There was no doubt in the security of the U.S.Treasury bonds issued to discharge the debt of the country.
Investment in treasury bonds seemed almost an equivalent of risk-free assets.
However, the recent events in the USA brought into question this truth.
For a long time Congressmen couldn’t come to a final decision on the ceiling of the state debt, financial organizations faced a difficult choice — delay in payment or default.
The complicated situation led to ago in the swap market with the security in the form of debt loans.
As a result a few days before the Congress made a decision over the rise of the state debt ceiling, the price of swaps jumped in 3 times.
Investors who were absolutely sure in the American assets were at a loss.
And taking into account that the worst scenario did not come true, a fair question came up: aren’t there any other bonds possible for investment except for the American treasuries?
According to the International Monetary Fund, the debt of the USA is 89% from the GDP of the country.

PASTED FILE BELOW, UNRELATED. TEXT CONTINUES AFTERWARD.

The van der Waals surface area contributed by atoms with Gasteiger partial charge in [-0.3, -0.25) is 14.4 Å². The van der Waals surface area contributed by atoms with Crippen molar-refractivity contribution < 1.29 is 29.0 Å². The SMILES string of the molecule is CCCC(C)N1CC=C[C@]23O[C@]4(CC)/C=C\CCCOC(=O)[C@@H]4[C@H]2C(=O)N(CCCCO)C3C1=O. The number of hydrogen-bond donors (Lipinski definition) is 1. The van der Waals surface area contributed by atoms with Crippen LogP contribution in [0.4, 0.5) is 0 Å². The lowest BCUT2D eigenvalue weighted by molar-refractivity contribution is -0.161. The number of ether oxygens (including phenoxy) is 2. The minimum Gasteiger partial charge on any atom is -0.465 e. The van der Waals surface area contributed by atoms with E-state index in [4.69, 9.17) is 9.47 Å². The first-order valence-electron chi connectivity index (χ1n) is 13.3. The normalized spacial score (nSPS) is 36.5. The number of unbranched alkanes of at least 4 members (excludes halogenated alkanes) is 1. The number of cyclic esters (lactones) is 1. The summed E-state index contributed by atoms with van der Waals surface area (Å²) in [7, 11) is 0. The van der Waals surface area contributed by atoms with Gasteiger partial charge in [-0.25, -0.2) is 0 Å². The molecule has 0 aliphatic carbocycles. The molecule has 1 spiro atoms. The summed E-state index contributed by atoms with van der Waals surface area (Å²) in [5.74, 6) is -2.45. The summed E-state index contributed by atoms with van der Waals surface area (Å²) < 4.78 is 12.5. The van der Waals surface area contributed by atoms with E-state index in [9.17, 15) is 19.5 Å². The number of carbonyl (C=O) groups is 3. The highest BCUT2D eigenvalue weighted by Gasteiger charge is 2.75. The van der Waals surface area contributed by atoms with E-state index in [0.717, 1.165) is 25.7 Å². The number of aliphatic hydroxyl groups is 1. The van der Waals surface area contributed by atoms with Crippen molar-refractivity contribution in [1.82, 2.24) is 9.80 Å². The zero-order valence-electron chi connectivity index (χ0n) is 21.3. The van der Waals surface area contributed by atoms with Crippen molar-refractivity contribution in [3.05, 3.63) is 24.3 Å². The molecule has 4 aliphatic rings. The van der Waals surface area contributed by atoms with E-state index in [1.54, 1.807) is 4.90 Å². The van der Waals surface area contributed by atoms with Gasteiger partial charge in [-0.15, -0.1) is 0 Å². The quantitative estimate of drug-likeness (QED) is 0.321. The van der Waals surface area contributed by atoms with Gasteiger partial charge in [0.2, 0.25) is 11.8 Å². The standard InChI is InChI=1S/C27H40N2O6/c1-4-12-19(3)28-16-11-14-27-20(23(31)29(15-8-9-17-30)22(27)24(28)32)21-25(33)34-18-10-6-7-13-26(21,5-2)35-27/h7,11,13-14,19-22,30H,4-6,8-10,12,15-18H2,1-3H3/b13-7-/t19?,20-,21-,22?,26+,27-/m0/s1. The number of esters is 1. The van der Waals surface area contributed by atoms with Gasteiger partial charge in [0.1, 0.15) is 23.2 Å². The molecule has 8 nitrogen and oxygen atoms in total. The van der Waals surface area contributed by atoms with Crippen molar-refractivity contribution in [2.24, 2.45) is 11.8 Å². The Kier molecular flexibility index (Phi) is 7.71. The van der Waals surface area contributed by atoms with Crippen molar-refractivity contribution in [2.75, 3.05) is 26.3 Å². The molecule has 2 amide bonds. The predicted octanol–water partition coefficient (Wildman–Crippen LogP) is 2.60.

The debt of Germany is 56%. The bonds of the country offer stable but not very attractive profit.
Among the global players it is worth paying attention to New Zealand and Australia, the pure debt of which is 29% and 13%, respectively.
The interest rate of bonds in these countries is 4,6% and 3,9%.
It’s worth looking at Scandinavian countries — Denmark, Sweden and Norway. The debt of Denmark is just 9% from the GDP, although even this per cent is huge for Scandinavian countries who have profit/deficit.
Norway is the leader of the construction of the state economic system.
After oil boom the country took a decision not to spend the profit received from marketing hydrocarbon but to keep it in the fund of the country investing only a small amount in external assets.
The current profit/deficit of Norway in regards to its GDP is around 175.
These northern countries emit their state bonds exceeding their percentage of profit in comparison with similar bonds in the USA.
Thus, the US ten-year bond has a yearly rate at 2,6%, but in Norway it is 3%, thereby it is certainly not under the threat of default.